To illustrate how unlimited wants and scarce resources lead to trade-offs and choices, and to show how the economic cost of using resources to produce a good is the value of the goods that could have been produced with those same resources.


1. The amount of goods and services available for consumption in an economy depends on the quality of the economy’s productive resources, how well those resources are used, and whether all resources can be kept employed.

2. Productive resources are: land, labor, machinery, structures, and technical and managerial knowledge of various types and qualities. These resources are called "scarce" resources because they are never able to produce everything that everybody wants.

3. Resources tend to be more suitable for producing one type of good than another. Therefore, as more and more of a nation’s resources are devoted to the production of a specific good, there will be diminishing marginal returns.

4. The cost to society of producing a certain good (i.e. shifting productive resources into the production of that good) is the value of the goods that those resources could have otherwise produced.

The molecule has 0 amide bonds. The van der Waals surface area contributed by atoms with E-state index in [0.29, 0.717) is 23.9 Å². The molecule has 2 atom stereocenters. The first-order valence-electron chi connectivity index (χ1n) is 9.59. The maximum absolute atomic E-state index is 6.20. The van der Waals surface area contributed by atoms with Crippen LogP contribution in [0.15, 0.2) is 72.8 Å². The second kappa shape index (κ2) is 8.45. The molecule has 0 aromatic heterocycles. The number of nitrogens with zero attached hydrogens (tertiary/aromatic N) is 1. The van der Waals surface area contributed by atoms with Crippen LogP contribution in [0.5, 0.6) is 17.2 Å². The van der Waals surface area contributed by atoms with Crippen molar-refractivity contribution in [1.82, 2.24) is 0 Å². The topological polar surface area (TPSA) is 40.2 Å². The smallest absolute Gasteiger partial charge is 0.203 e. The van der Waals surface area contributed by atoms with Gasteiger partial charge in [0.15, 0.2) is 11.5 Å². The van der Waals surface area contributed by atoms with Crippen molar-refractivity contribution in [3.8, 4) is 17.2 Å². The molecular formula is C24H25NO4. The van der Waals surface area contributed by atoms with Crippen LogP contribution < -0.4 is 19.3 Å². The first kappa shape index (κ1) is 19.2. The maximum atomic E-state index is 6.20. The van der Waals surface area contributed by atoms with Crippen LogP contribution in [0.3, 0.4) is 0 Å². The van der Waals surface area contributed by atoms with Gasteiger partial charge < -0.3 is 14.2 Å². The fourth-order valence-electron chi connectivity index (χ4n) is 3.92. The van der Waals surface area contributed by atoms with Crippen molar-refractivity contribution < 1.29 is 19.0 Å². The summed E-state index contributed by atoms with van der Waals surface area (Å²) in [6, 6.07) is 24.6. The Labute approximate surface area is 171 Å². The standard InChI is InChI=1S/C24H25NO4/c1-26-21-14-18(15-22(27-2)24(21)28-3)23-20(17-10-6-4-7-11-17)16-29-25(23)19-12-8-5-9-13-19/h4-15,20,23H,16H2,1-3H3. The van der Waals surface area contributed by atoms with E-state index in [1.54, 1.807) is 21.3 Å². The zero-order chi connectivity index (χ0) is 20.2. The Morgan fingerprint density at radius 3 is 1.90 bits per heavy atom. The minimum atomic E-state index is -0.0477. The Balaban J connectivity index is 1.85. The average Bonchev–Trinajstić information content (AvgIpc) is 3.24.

Key Economic Concepts Scarcity of resources, marginalism, choices, tradeoffs, diminishing returns, substitution, opportunity cost.

Contemporary Issues President Bush – as President Clinton before him – has put a big emphasis on education. This emphasis on education is not unique to the U.S. The strong and sustained growth in Asia over the last three decades can be attributed, among other things, to high levels of educational attainment. Why is education so important to the economic future of a country? Specifically what does education do to the production possibilities curve – and for living standards? Is education a consumption good or an investment good?

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